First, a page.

With a theme question in place, the next step in designing units is always coming up with a list (usually quite long) of related questions. As students select Focus Questions or individual research, essay-writing, and presentations, they may use this list for specific ideas or for inspiration for brand new questions. I use the list too, to generate ideas for full class activities to add breadth and depth to the unit.

As I do every year, I asked the students to check through the questions they had written and categorized that are posted around the room and will remain there for the rest of the year to see which ones might fit the unit. As they moved out, one of them asked me a question, and as we talked through to the answer, I became aware the students had formed a group around one of the tables and were talking animatedly. I turned around to refocus them – and discovered that they were busy thinking up even more questions as one of them typed them in to my iPad which was projected on the large TV screen. I couldn’t have been more delighted.

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And check out this sampling of what they want to study for this first unit:

      Why do girls feel like they need to be skinny to be beautiful?
      Why do people consider being gay bad?
      What is perfection?
      Why are people judged by their skin color?
      Why does bullying happen?
      Why is saying “like a girl” considered a bad comment?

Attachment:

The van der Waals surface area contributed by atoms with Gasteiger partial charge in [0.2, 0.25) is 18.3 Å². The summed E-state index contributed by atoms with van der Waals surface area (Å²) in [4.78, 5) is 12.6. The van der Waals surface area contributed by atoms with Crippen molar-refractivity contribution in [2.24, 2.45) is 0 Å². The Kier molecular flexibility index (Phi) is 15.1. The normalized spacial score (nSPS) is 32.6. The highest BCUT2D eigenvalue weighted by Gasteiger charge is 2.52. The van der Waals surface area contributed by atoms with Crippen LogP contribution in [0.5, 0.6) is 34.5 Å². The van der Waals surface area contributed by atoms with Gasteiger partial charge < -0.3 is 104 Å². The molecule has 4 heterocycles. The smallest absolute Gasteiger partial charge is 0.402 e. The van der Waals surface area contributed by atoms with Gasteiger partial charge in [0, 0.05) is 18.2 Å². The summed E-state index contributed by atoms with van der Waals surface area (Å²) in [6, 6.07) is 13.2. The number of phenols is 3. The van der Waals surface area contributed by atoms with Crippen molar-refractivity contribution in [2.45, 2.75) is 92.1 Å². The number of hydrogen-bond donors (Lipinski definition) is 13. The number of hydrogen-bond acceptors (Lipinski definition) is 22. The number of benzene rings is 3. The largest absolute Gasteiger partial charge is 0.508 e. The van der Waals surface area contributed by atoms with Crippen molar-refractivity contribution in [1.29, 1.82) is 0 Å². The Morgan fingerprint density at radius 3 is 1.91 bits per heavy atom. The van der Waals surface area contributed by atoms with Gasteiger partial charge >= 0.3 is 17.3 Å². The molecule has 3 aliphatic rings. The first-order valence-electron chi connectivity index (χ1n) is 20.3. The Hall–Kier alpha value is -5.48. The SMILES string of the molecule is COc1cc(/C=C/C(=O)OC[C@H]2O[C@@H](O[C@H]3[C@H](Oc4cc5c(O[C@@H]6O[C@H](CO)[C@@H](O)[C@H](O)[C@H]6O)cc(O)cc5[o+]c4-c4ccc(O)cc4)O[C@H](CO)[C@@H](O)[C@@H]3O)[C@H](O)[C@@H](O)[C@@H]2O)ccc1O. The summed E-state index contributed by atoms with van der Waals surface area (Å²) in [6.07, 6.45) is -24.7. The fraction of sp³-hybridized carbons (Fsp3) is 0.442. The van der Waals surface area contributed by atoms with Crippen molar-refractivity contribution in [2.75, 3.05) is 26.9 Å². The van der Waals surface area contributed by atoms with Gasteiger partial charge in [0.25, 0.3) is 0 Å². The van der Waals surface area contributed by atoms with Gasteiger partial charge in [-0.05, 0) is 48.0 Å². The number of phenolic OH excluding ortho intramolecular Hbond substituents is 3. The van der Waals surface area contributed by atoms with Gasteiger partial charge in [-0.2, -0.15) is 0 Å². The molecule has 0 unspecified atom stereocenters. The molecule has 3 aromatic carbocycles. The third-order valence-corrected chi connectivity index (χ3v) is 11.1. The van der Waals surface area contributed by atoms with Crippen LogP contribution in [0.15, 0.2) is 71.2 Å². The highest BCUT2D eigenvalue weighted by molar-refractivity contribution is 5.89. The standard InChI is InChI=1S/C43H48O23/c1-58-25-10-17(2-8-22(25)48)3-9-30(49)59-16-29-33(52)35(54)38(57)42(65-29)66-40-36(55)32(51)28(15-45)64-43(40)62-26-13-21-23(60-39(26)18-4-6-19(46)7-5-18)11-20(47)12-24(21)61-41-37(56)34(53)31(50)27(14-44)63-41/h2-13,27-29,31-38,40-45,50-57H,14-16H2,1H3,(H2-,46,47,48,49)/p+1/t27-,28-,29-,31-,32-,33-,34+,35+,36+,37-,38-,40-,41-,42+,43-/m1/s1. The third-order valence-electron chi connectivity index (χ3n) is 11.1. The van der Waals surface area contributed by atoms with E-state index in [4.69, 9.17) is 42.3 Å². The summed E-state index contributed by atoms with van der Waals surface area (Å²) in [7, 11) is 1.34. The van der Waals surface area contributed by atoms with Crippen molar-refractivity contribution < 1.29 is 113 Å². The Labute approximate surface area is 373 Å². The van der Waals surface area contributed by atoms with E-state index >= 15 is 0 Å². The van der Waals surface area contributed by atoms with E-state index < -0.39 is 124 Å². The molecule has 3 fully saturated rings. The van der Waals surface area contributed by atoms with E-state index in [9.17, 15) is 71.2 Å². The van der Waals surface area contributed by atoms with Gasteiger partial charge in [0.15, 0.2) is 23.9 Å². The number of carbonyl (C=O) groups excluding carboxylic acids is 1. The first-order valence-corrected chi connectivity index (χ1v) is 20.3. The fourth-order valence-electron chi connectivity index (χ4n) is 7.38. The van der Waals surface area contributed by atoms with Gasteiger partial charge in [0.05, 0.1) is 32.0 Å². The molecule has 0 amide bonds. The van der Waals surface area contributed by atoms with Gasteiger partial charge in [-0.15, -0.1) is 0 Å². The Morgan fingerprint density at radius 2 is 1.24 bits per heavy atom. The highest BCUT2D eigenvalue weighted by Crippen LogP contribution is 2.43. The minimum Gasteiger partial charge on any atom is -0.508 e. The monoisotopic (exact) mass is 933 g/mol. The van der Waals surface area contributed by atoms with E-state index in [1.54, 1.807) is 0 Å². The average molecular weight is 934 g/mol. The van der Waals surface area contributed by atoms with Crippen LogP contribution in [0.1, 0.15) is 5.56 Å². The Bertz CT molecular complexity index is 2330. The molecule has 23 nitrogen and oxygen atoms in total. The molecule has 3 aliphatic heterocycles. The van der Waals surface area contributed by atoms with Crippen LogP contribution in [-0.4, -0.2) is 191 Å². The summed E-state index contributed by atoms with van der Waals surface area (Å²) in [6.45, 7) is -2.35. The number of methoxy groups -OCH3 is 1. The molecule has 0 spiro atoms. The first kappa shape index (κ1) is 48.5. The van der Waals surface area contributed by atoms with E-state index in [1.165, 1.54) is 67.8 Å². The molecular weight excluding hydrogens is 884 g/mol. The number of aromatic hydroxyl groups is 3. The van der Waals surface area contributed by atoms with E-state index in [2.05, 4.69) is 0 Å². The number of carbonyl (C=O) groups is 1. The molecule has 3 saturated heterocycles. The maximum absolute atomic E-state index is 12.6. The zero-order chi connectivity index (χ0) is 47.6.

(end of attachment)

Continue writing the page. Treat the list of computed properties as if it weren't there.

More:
What is “ugly”?
      Why are people judged by the things about themselves they can’t change?
      Why do people judge?
      Why do people think it’s bad if another person is different from them?
      What is a “normal” girl?

While I know all their names and faces, and I have already begun to learn about who these girls are deep down, we are still very much in the initial stages of forming a community. Yet, their comfort with each other and their passion to learn together is already off the charts.

Seems like its going to be a very. good. year.

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Filed under In the Classroom, On Education, Stoneleigh-Burnham Middle School

Out of the Margins

“So how do your students look this year?” The question was asked not, as many people might expect, by a colleague or even a parent but by three of my former students who are now juniors as we found a chance to talk at the annual Local Family Picnic. “They look great,” I said. “Of course. You know! Given the emails they’ve been writing me about the books they’ve been reading.” One of them laughed and said, “Your favourite Humanities 7 class of 2014-2015?” I laughed in return, responding “Absolutely!” knowing she was secure in the knowledge they were all part of my favourite Humanities 7 class of… 2010-2011. (For the record, I only teach one section of Humanities 7 each year, so the “favourite Humanities 7 class of…” line is something of a running joke.)

As I prepare for the imminent arrival on campus of my brand new students, as the middle school team prepares to bring together and start building this year’s community, I find myself focused not just on what the kids might be thinking and feeling but also on the parents. My son attended boarding school for three years and is about to start his junior year at college, so I know firsthand what parents are going through. The level of trust we parents place in a school when dropping off our children is powerfully and deeply touching, and part of what motivates me to do my absolute best each and every day is working to meet that trust (not that I need any more motivation than looking out at my students looking back at me!).